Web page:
5 perfect examples of Mid-Mod Architecture that no longer exist

#1
C C Offline
https://www.artspace.com/magazine/interv...xist-56380

INTRO: The mid-century period was, without a doubt, a golden age of architecture and design. It was a time of optimism and imagination, full of ideas and ingenuity, which still resonates with us today. A whole series of powerful influences and currents converged, catalyzed by a post-war consumer boom, encouraging architects and designers worldwide to experiment and innovate as never before. House and home were radically reinvented and remade during the Fifties and Sixties, as modern lifestyles evolved to embrace more informal, playful and open-plan living patterns.

[...] But unfortunately, for some of the architectural marvels from this innovative period, legacies lasted longer than the buildings did. In Phaidon’s new book Atlas of Mid-Century Modern Houses by Dominic Bradbury, over 400 buildings are featured, by over 290 architects in over 40 countires—and 22 of them have been demolished. Here, we look at five outstanding examples of mid-century modern architecture which, sadly, we only have photographs of in the wakes of their demise... (MORE - details, images)

FEATURED:

GRAHAM HOUSE, Arthur Erickson, West Vancouver, British Columbia (CA), 1963

BUNSHAFT RESIDENCE, Gordon Bunshaft, East Hampton, New York State (US), 1963

ROBERTS RESIDENCE, Byles & Weston. Malibu, California (US), 1953

VEREEN RESIDENCE, Robert Bradford Browne, Coconut Grove, Miami, Florida (US), 1961

A HOUSE/TANGLE HOUSE, Kenzo Tange, Setagaya, Tokyo, Kanto (JP), 1953


[Image: web-grahamEstoExt2-1-680x365_c.jpg]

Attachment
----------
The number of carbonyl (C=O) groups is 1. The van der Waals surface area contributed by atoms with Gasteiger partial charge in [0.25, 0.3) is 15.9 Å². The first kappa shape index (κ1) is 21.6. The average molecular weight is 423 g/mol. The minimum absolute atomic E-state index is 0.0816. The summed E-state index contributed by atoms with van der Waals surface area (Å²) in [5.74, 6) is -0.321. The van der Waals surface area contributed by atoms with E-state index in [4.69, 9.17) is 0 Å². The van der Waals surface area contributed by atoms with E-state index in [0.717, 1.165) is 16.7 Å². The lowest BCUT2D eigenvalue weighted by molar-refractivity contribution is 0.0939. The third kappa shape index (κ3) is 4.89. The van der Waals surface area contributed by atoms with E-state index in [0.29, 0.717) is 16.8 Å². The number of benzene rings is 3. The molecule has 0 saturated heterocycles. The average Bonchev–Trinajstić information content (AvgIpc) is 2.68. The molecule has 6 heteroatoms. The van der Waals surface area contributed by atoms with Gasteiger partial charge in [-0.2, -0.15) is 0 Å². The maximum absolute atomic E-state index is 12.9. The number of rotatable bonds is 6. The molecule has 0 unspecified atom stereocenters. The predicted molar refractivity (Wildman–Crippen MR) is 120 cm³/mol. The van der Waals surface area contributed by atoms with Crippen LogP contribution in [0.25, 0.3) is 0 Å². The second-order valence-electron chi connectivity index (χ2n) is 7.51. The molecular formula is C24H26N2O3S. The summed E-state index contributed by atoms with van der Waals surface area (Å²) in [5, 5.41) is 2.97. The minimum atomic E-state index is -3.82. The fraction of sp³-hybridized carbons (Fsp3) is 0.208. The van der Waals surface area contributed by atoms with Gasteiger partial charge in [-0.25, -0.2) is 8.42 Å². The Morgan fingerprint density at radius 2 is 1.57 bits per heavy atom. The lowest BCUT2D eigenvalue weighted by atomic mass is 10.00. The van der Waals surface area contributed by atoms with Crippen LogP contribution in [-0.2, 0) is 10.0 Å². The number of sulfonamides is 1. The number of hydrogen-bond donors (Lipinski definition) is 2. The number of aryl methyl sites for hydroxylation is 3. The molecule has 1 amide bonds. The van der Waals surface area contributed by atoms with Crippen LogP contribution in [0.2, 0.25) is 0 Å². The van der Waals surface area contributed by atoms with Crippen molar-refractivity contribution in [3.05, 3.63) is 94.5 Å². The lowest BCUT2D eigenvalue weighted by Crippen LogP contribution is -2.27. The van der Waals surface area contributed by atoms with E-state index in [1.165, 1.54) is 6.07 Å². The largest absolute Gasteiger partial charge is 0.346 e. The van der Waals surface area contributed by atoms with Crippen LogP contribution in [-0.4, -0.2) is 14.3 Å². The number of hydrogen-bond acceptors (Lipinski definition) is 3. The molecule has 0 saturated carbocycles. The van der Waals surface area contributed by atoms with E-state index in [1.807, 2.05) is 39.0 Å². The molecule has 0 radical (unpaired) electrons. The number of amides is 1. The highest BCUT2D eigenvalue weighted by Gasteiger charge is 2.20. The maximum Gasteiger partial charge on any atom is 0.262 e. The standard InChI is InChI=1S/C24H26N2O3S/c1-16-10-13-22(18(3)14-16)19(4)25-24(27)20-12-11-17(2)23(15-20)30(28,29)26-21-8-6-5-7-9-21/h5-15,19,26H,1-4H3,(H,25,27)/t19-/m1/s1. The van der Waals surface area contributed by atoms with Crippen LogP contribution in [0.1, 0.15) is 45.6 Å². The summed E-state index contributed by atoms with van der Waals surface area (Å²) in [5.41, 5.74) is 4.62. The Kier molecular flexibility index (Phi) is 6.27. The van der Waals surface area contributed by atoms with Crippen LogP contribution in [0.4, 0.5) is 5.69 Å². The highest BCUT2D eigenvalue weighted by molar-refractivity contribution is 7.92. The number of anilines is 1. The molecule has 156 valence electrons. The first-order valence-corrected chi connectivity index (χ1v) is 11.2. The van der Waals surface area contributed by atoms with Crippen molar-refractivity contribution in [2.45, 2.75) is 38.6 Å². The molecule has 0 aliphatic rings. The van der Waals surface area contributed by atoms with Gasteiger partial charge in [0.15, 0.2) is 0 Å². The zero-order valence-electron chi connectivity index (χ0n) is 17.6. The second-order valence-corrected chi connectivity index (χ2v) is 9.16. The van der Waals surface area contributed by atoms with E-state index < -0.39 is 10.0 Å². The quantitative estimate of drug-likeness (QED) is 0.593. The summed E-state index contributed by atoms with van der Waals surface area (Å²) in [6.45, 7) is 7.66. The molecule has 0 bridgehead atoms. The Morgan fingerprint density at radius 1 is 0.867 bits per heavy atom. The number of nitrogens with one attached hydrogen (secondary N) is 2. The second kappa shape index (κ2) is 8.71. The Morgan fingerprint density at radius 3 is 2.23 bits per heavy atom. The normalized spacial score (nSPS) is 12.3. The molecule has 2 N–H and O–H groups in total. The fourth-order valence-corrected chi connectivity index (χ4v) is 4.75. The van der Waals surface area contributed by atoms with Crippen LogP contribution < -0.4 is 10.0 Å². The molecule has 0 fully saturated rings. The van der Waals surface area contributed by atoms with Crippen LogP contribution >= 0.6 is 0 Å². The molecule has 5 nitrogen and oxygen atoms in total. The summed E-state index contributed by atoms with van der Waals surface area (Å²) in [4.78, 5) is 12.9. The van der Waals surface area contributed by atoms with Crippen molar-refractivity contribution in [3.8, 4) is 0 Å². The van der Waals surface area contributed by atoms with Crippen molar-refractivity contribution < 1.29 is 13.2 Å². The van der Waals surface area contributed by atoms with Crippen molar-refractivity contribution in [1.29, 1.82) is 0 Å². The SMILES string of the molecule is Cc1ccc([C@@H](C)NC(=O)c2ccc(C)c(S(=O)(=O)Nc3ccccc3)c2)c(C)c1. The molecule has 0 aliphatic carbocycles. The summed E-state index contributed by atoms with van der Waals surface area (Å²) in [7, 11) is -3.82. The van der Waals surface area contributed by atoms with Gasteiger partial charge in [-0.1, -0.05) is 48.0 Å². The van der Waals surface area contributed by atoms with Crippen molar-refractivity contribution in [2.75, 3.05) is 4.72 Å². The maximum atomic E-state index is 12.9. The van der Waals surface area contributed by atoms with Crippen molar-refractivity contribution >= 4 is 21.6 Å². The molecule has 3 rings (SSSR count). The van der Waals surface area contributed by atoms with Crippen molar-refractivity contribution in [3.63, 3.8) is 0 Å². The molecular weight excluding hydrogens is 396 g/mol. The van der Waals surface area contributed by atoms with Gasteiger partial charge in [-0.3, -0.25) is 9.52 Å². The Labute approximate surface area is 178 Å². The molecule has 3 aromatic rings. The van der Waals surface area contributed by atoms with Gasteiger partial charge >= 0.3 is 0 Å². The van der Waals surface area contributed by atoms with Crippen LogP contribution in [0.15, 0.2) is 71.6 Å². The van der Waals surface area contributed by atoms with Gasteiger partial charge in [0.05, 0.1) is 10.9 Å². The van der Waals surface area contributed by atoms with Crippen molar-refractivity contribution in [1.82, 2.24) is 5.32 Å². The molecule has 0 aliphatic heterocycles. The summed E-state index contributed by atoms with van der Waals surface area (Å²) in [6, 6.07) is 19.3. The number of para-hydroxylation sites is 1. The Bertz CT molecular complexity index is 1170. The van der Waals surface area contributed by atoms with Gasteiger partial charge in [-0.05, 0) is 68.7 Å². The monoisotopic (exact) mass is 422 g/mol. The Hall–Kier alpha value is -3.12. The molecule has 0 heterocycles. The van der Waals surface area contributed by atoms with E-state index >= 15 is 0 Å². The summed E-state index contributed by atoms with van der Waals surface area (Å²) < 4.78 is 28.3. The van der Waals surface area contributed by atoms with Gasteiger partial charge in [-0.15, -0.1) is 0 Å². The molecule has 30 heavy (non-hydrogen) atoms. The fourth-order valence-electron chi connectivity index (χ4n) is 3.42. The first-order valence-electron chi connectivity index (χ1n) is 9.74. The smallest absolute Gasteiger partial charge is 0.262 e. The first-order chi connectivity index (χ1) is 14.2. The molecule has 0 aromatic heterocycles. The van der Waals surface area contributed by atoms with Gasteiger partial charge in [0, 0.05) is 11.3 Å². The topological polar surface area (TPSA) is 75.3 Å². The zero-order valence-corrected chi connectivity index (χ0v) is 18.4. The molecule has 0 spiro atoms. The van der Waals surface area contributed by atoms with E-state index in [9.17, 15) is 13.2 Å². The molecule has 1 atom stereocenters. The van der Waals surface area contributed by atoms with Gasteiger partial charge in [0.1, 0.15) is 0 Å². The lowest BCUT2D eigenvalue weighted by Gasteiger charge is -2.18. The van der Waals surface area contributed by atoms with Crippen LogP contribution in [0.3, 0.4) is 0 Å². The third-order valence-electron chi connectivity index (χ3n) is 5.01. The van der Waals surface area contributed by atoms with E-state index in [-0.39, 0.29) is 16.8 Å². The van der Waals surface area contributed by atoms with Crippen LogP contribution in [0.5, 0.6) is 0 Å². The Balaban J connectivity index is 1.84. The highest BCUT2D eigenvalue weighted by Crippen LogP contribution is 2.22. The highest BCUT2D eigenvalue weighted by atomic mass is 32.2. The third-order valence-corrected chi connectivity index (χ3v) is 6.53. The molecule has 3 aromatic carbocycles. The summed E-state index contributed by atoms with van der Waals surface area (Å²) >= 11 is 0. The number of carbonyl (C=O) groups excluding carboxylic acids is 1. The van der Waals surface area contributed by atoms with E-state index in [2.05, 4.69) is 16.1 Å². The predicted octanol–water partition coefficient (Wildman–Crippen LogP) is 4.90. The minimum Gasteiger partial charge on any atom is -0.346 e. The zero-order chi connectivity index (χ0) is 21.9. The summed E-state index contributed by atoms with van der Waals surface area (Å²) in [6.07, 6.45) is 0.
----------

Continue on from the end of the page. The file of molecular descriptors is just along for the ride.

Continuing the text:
[Image: web-grahamEstoExt2-1-680x365_c.jpg]

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#2
Yazata Offline
The big example of this here in the SF Bay Area/Silicon Valley area are Eichler Homes.

https://en.wikipedia.org/wiki/Joseph_Eic...hler_Homes

For a long time they were out of favor since they were quintessentially a 50's "mod" style (you expect flying cars in the driveways) and the 1950's, especially the suburban 1950's, was dismissed as closed-minded and conformist by post-60's "intellectuals". Ironically, these houses kind of physically embody the early (and now disappearing) "Space Age" ethos of Silicon Valley.

But these homes have been enjoying a comeback and now attract top dollar for the better ones. Photos here. There are real estate firms that specialize in them and demand far exceeds the fixed supply. There are only a few thousand of them. One will come on the market and there will be a bidding war for it, and the house will sell for well above the asking price.


[Image: ?url=https%3A%2F%2Fcdnassets.hw.net%2Fb4...947908.jpg]

[Image: ?url=https%3A%2F%2Fcdnassets.hw.net%2Fb4...947908.jpg]

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#3
C C Offline
(Jan 2, 2020 07:01 PM)Yazata Wrote: . . . But these homes have been enjoying a comeback and now attract top dollar for the better ones. Photos here. There are real estate firms that specialize in them and demand far exceeds the fixed supply. There are only a few thousand of them. One will come on the market and there will be a bidding war for it, and the house will sell for well above the asking price.


Nice assortment. I always liked that style. Shame that some of them have been lost, perhaps only because they weren't deemed as precious as almost anything Frank Loyd Wright drew a blueprint for (even the whole body of his work hasn't been invulnerable in that department, though.)
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